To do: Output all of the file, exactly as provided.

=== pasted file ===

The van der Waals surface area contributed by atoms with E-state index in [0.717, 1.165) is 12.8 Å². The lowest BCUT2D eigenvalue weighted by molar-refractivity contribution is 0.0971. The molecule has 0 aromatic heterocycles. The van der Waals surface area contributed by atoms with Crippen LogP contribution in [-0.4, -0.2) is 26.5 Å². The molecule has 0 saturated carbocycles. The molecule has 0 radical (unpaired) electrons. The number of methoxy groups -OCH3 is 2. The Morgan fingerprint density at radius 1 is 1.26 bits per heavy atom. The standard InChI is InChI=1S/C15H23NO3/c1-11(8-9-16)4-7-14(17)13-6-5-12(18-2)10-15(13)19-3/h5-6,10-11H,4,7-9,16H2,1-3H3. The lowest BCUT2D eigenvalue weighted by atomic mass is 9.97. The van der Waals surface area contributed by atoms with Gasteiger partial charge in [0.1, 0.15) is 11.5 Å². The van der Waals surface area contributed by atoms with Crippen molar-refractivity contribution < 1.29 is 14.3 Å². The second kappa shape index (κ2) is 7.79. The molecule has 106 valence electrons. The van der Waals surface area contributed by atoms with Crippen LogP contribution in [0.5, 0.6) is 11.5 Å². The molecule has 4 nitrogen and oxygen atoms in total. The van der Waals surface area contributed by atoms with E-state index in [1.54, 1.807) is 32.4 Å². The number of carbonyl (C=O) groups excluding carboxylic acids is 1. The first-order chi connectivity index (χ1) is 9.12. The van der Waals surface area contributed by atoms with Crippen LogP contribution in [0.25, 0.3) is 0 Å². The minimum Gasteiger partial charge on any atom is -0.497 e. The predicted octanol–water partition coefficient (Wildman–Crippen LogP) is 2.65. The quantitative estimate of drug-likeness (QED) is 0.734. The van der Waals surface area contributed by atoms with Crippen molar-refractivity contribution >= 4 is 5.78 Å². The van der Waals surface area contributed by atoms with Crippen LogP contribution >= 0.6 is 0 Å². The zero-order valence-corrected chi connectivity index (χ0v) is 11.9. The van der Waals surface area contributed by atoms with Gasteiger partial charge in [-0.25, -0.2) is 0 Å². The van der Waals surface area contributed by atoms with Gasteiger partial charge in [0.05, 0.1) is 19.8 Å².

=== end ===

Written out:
The van der Waals surface area contributed by atoms with E-state index in [0.717, 1.165) is 12.8 Å². The lowest BCUT2D eigenvalue weighted by molar-refractivity contribution is 0.0971. The molecule has 0 aromatic heterocycles. The van der Waals surface area contributed by atoms with Crippen LogP contribution in [-0.4, -0.2) is 26.5 Å². The molecule has 0 saturated carbocycles. The molecule has 0 radical (unpaired) electrons. The number of methoxy groups -OCH3 is 2. The Morgan fingerprint density at radius 1 is 1.26 bits per heavy atom. The standard InChI is InChI=1S/C15H23NO3/c1-11(8-9-16)4-7-14(17)13-6-5-12(18-2)10-15(13)19-3/h5-6,10-11H,4,7-9,16H2,1-3H3. The lowest BCUT2D eigenvalue weighted by atomic mass is 9.97. The van der Waals surface area contributed by atoms with Gasteiger partial charge in [0.1, 0.15) is 11.5 Å². The van der Waals surface area contributed by atoms with Crippen molar-refractivity contribution < 1.29 is 14.3 Å². The second kappa shape index (κ2) is 7.79. The molecule has 106 valence electrons. The van der Waals surface area contributed by atoms with Crippen LogP contribution in [0.5, 0.6) is 11.5 Å². The molecule has 4 nitrogen and oxygen atoms in total. The van der Waals surface area contributed by atoms with E-state index in [1.54, 1.807) is 32.4 Å². The number of carbonyl (C=O) groups excluding carboxylic acids is 1. The first-order chi connectivity index (χ1) is 9.12. The van der Waals surface area contributed by atoms with Crippen LogP contribution in [0.25, 0.3) is 0 Å². The minimum Gasteiger partial charge on any atom is -0.497 e. The predicted octanol–water partition coefficient (Wildman–Crippen LogP) is 2.65. The quantitative estimate of drug-likeness (QED) is 0.734. The van der Waals surface area contributed by atoms with Crippen molar-refractivity contribution >= 4 is 5.78 Å². The van der Waals surface area contributed by atoms with Crippen LogP contribution >= 0.6 is 0 Å². The zero-order valence-corrected chi connectivity index (χ0v) is 11.9. The van der Waals surface area contributed by atoms with Gasteiger partial charge in [-0.25, -0.2) is 0 Å². The van der Waals surface area contributed by atoms with Gasteiger partial charge in [0.05, 0.1) is 19.8 Å².